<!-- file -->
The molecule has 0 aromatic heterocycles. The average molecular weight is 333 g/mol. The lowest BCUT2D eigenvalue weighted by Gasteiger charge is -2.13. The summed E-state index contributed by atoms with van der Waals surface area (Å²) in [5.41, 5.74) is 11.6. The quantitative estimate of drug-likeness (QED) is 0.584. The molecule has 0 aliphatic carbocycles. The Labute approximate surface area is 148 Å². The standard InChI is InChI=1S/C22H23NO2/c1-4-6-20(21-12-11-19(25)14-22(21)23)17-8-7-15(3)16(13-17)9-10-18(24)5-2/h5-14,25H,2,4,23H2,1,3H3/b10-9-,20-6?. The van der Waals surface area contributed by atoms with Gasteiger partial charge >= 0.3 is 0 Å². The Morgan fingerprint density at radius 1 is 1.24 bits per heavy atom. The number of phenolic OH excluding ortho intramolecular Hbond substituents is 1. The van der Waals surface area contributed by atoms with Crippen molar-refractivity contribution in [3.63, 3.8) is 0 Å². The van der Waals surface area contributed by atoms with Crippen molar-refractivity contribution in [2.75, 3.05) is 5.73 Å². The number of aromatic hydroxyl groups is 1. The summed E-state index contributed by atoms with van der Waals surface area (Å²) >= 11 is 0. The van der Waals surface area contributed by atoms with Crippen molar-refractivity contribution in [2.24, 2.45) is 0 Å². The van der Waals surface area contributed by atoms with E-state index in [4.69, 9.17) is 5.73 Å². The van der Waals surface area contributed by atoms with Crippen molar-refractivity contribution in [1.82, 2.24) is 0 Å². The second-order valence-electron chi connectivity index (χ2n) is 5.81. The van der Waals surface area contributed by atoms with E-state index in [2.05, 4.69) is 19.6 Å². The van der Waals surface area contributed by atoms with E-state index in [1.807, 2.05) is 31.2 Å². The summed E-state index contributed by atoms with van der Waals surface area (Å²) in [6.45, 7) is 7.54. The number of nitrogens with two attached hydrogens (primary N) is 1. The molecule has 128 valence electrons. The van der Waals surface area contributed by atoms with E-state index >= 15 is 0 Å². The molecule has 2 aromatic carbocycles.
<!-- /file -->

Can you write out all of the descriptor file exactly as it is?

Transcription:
The molecule has 0 aromatic heterocycles. The average molecular weight is 333 g/mol. The lowest BCUT2D eigenvalue weighted by Gasteiger charge is -2.13. The summed E-state index contributed by atoms with van der Waals surface area (Å²) in [5.41, 5.74) is 11.6. The quantitative estimate of drug-likeness (QED) is 0.584. The molecule has 0 aliphatic carbocycles. The Labute approximate surface area is 148 Å². The standard InChI is InChI=1S/C22H23NO2/c1-4-6-20(21-12-11-19(25)14-22(21)23)17-8-7-15(3)16(13-17)9-10-18(24)5-2/h5-14,25H,2,4,23H2,1,3H3/b10-9-,20-6?. The van der Waals surface area contributed by atoms with Gasteiger partial charge >= 0.3 is 0 Å². The Morgan fingerprint density at radius 1 is 1.24 bits per heavy atom. The number of phenolic OH excluding ortho intramolecular Hbond substituents is 1. The van der Waals surface area contributed by atoms with Crippen molar-refractivity contribution in [3.63, 3.8) is 0 Å². The van der Waals surface area contributed by atoms with Crippen molar-refractivity contribution in [2.75, 3.05) is 5.73 Å². The number of aromatic hydroxyl groups is 1. The summed E-state index contributed by atoms with van der Waals surface area (Å²) >= 11 is 0. The van der Waals surface area contributed by atoms with Crippen molar-refractivity contribution in [2.24, 2.45) is 0 Å². The van der Waals surface area contributed by atoms with E-state index in [4.69, 9.17) is 5.73 Å². The van der Waals surface area contributed by atoms with Crippen molar-refractivity contribution in [1.82, 2.24) is 0 Å². The second-order valence-electron chi connectivity index (χ2n) is 5.81. The van der Waals surface area contributed by atoms with E-state index in [2.05, 4.69) is 19.6 Å². The van der Waals surface area contributed by atoms with E-state index in [1.807, 2.05) is 31.2 Å². The summed E-state index contributed by atoms with van der Waals surface area (Å²) in [6.45, 7) is 7.54. The number of nitrogens with two attached hydrogens (primary N) is 1. The molecule has 128 valence electrons. The van der Waals surface area contributed by atoms with E-state index >= 15 is 0 Å². The molecule has 2 aromatic carbocycles.